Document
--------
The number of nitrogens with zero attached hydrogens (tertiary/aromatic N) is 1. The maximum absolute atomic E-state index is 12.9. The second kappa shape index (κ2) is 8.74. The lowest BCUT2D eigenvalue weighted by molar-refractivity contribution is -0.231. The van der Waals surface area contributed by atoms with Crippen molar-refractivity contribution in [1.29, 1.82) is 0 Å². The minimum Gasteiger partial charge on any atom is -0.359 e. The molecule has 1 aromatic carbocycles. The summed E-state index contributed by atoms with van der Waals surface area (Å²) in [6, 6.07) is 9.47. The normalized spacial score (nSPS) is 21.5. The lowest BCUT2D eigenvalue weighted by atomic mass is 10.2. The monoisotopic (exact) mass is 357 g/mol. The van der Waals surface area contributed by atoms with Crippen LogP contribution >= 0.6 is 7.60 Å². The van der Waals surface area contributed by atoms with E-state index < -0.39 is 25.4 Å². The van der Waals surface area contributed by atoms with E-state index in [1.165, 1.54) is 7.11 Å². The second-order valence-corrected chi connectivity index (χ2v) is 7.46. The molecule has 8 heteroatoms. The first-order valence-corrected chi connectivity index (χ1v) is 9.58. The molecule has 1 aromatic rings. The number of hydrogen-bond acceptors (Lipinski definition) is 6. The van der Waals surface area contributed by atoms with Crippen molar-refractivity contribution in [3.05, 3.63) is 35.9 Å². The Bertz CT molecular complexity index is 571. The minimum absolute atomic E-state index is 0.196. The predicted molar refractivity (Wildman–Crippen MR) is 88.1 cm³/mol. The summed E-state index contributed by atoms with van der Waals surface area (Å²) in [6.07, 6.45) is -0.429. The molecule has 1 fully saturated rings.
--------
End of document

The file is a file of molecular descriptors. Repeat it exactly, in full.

The number of nitrogens with zero attached hydrogens (tertiary/aromatic N) is 1. The maximum absolute atomic E-state index is 12.9. The second kappa shape index (κ2) is 8.74. The lowest BCUT2D eigenvalue weighted by molar-refractivity contribution is -0.231. The van der Waals surface area contributed by atoms with Crippen molar-refractivity contribution in [1.29, 1.82) is 0 Å². The minimum Gasteiger partial charge on any atom is -0.359 e. The molecule has 1 aromatic carbocycles. The summed E-state index contributed by atoms with van der Waals surface area (Å²) in [6, 6.07) is 9.47. The normalized spacial score (nSPS) is 21.5. The lowest BCUT2D eigenvalue weighted by atomic mass is 10.2. The monoisotopic (exact) mass is 357 g/mol. The van der Waals surface area contributed by atoms with Crippen LogP contribution >= 0.6 is 7.60 Å². The van der Waals surface area contributed by atoms with E-state index < -0.39 is 25.4 Å². The van der Waals surface area contributed by atoms with E-state index in [1.165, 1.54) is 7.11 Å². The second-order valence-corrected chi connectivity index (χ2v) is 7.46. The molecule has 8 heteroatoms. The first-order valence-corrected chi connectivity index (χ1v) is 9.58. The molecule has 1 aromatic rings. The number of hydrogen-bond acceptors (Lipinski definition) is 6. The van der Waals surface area contributed by atoms with Crippen molar-refractivity contribution in [3.05, 3.63) is 35.9 Å². The Bertz CT molecular complexity index is 571. The minimum absolute atomic E-state index is 0.196. The predicted molar refractivity (Wildman–Crippen MR) is 88.1 cm³/mol. The summed E-state index contributed by atoms with van der Waals surface area (Å²) in [6.07, 6.45) is -0.429. The molecule has 1 fully saturated rings.